In an unpublished opinion filed this week, the California Court of Appeal confirmed two fundamental evidentiary rules related to eminent domain matters:

  1. A witness intending to testify to an opinion of value must exchange a statement of valuation data; and
  2. A witness will be precluded from testifying to a comparable sale if it is determined by the court that the comparable is not “comparable” and would confuse the jury.

Before we delve into the case, here’s a basic reminder of California law as it pertains to these two issues:

With respect to the court’s first finding, California Code of Civil Procedure §1258.250 provides:

“A statement of valuation data shall be exchanged for each person the party intends to call as a witness to testify to his opinion as to any of the following matters: (a) The value of the property being taken…”

With respect to the court’s second finding, California Evidence Code § 352 provides:

“The court in its discretion may exclude evidence if its probative value is substantially outweighed by the probability that its admission will (a) necessitate undue consumption of time or (b) create substantial danger of undue prejudice, of confusing the issues, or of misleading the jury.”

Background

In California Department of Transportation v. Francisco Javier Briseno, Caltrans, filed an eminent domain action to acquire 2.75 acres of unimproved land owned by Briseno in the City of Chula Vista.  As required by CCP §1258.250, Briseno exchanged a statement of valuation for his real estate appraiser’s opinion.  Briseno’s appraiser relied on eight sales transactions to conclude to his fair market value conclusion.  At the time of trial, Caltrans filed a motion in limine to exclude one of the sales transactions, Comp 2.  A developer had purchased property adjacent to Comp 2 to develop a 533-unit apartment complex.  As a condition of the development, the developer was subsequently required to purchase Comp 2 and dedicate it to the City for public park use, or pay the City $980,000 in additional development fees.  The developer agreed to purchase Comp 2 for $950,000.  Caltrans argued that Comp 2 was not comparable because the purchase price did not reflect what a buyer would pay for similar property, but rather what this developer was forced to pay in order to be able to proceed with his development.  Caltrans argued that Comp 2 would confuse the jury and should be excluded under Evidence Code §352.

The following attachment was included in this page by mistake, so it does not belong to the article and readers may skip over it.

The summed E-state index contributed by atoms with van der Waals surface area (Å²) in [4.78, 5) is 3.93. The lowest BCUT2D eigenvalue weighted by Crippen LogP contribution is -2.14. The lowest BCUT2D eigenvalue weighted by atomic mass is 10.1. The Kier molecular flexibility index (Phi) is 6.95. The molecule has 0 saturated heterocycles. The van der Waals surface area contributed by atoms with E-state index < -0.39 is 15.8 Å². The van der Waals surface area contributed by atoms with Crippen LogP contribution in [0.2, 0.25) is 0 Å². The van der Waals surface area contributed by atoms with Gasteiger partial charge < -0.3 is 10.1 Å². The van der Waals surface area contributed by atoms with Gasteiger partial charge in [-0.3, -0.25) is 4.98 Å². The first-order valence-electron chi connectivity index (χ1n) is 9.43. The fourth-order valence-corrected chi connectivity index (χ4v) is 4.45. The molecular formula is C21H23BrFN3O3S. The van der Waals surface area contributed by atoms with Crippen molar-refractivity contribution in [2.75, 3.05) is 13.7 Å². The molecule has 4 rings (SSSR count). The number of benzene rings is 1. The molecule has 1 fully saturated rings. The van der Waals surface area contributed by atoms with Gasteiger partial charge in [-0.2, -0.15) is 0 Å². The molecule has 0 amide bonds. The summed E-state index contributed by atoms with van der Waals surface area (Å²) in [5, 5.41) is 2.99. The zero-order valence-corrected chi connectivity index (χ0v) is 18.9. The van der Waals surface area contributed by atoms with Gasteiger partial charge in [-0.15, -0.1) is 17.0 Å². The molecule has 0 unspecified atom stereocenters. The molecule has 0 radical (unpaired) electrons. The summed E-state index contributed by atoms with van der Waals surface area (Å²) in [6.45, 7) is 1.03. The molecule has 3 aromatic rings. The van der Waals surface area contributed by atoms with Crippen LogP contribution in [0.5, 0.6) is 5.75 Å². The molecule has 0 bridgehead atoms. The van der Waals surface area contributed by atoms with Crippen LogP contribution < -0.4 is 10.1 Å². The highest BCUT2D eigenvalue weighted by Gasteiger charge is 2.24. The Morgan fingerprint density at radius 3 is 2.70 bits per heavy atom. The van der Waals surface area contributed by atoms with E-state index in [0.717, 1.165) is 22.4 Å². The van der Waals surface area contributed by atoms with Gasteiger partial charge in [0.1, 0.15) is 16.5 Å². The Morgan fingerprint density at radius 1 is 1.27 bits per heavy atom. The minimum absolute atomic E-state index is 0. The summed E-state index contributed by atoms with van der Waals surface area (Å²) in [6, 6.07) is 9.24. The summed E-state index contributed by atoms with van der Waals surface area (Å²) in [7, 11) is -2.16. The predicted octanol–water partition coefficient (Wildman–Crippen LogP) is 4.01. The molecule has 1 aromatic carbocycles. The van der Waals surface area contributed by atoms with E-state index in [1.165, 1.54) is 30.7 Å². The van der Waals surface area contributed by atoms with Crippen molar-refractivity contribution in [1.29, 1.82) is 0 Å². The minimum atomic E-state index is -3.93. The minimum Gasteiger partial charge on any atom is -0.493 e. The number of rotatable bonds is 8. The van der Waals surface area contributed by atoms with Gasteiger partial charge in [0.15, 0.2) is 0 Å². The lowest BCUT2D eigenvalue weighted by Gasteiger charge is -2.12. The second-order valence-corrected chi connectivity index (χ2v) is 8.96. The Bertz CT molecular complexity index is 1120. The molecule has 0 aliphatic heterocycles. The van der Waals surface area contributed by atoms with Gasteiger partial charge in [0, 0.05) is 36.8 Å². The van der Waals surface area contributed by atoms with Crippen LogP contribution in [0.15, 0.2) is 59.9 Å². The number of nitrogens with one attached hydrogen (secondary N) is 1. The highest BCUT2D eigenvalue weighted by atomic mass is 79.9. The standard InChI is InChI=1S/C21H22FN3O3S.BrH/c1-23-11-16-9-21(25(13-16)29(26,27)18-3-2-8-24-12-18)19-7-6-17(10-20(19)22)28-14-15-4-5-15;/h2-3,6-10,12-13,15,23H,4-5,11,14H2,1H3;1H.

Caltrans also filed a motion in limine to exclude testimony by Briseno himself regarding the value of plants on his property on the basis that a statement of valuation had not been exchanged for Briseno.

Exclusion of Comp 2

As the court often does when deciding whether to preclude evidence, the Court balanced whether the probative value of Comp 2 substantially outweighed the risk of prejudice and confusion to the jury under Evidence Code §352.  With various factors testing the limits of comparability, the Court agreed that the risk of confusion and the undue time necessary to explain the unique factors surrounding Comp 2, (i.e. that it was not a transaction freely entered into by a buyer), outweighed its probative value, and as such excluded Comp 2.

Precluding Opinion of Value

The Court also held in favor of Caltrans on whether Briseno was properly precluded from testifying as to his opinion of value regarding the plants.  The Court pointing to CCP §1258.250 confirmed the trial court’s ruling that since a statement of valuation was not exchanged for Briseno, Briseno would not be allowed to testify as to value.

Conclusion

So to sum it up, be sure your comparables are “comparable” and are arms-length-transactions which would not unduly prejudice or confuse a jury.  Even more fundamentally, if you intend for a witness to testify at the time of trial and provide a valuation opinion, be sure to exchange a statement of valuation for that witness.

Finally, while the Court in the Briseno case did not get into the discussion of the factors considered to determine the “comparability” of a comparable, here is a reminder of what California Evidence Code §816 states:

When relevant to the determination of the value of property, a witness may take into account as a basis for his opinion the price and other terms and circumstances of any sale or contract to sell and purchase comparable property if the sale or contract was freely made in good faith within a reasonable time before or after the date of valuation. In order to be considered comparable, the sale or contract must have been made sufficiently near in time to the date of valuation, and the property sold must be located sufficiently near the property being valued, and must be sufficiently alike in respect to character, size, situation, usability, and improvements, to make it clear that the property sold and the property being valued are comparable in value and that the price realized for the property sold may fairly be considered as shedding light on the value of the property being valued. (Emphasis added).